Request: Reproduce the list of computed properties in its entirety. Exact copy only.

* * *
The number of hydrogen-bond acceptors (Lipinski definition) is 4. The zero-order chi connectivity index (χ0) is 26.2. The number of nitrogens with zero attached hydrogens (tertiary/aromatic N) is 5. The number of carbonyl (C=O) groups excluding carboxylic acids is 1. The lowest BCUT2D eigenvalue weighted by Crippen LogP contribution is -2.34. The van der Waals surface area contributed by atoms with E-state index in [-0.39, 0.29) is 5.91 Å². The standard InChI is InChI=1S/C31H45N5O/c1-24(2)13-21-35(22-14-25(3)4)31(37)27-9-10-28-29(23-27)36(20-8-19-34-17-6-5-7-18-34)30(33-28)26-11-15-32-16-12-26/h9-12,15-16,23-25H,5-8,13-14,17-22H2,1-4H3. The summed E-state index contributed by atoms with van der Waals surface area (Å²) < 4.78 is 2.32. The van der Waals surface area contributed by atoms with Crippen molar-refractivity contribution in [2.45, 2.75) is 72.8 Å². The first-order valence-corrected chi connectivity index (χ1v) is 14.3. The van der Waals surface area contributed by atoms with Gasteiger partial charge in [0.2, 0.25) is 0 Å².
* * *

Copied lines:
The number of hydrogen-bond acceptors (Lipinski definition) is 4. The zero-order chi connectivity index (χ0) is 26.2. The number of nitrogens with zero attached hydrogens (tertiary/aromatic N) is 5. The number of carbonyl (C=O) groups excluding carboxylic acids is 1. The lowest BCUT2D eigenvalue weighted by Crippen LogP contribution is -2.34. The van der Waals surface area contributed by atoms with E-state index in [-0.39, 0.29) is 5.91 Å². The standard InChI is InChI=1S/C31H45N5O/c1-24(2)13-21-35(22-14-25(3)4)31(37)27-9-10-28-29(23-27)36(20-8-19-34-17-6-5-7-18-34)30(33-28)26-11-15-32-16-12-26/h9-12,15-16,23-25H,5-8,13-14,17-22H2,1-4H3. The summed E-state index contributed by atoms with van der Waals surface area (Å²) < 4.78 is 2.32. The van der Waals surface area contributed by atoms with Crippen molar-refractivity contribution in [2.45, 2.75) is 72.8 Å². The first-order valence-corrected chi connectivity index (χ1v) is 14.3. The van der Waals surface area contributed by atoms with Gasteiger partial charge in [0.2, 0.25) is 0 Å².